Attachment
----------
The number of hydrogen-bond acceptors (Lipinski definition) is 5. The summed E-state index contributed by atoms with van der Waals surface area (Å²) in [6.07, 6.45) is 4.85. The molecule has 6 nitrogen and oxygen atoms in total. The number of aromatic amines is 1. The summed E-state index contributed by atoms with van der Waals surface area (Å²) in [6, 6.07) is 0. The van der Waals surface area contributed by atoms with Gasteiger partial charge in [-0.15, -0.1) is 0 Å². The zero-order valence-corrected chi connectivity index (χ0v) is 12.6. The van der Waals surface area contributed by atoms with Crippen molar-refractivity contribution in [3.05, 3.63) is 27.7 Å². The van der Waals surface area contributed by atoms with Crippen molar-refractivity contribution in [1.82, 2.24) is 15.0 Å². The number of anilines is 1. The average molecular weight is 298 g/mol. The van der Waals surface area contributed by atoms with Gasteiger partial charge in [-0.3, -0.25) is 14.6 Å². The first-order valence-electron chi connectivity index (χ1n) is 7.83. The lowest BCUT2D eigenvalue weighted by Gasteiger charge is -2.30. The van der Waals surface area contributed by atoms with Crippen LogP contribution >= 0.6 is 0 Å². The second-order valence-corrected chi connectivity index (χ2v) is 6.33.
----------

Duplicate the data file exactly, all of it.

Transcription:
The number of hydrogen-bond acceptors (Lipinski definition) is 5. The summed E-state index contributed by atoms with van der Waals surface area (Å²) in [6.07, 6.45) is 4.85. The molecule has 6 nitrogen and oxygen atoms in total. The number of aromatic amines is 1. The summed E-state index contributed by atoms with van der Waals surface area (Å²) in [6, 6.07) is 0. The van der Waals surface area contributed by atoms with Gasteiger partial charge in [-0.15, -0.1) is 0 Å². The zero-order valence-corrected chi connectivity index (χ0v) is 12.6. The van der Waals surface area contributed by atoms with Crippen molar-refractivity contribution in [3.05, 3.63) is 27.7 Å². The van der Waals surface area contributed by atoms with Crippen molar-refractivity contribution in [1.82, 2.24) is 15.0 Å². The number of anilines is 1. The average molecular weight is 298 g/mol. The van der Waals surface area contributed by atoms with Gasteiger partial charge in [-0.3, -0.25) is 14.6 Å². The first-order valence-electron chi connectivity index (χ1n) is 7.83. The lowest BCUT2D eigenvalue weighted by Gasteiger charge is -2.30. The van der Waals surface area contributed by atoms with Crippen LogP contribution >= 0.6 is 0 Å². The second-order valence-corrected chi connectivity index (χ2v) is 6.33.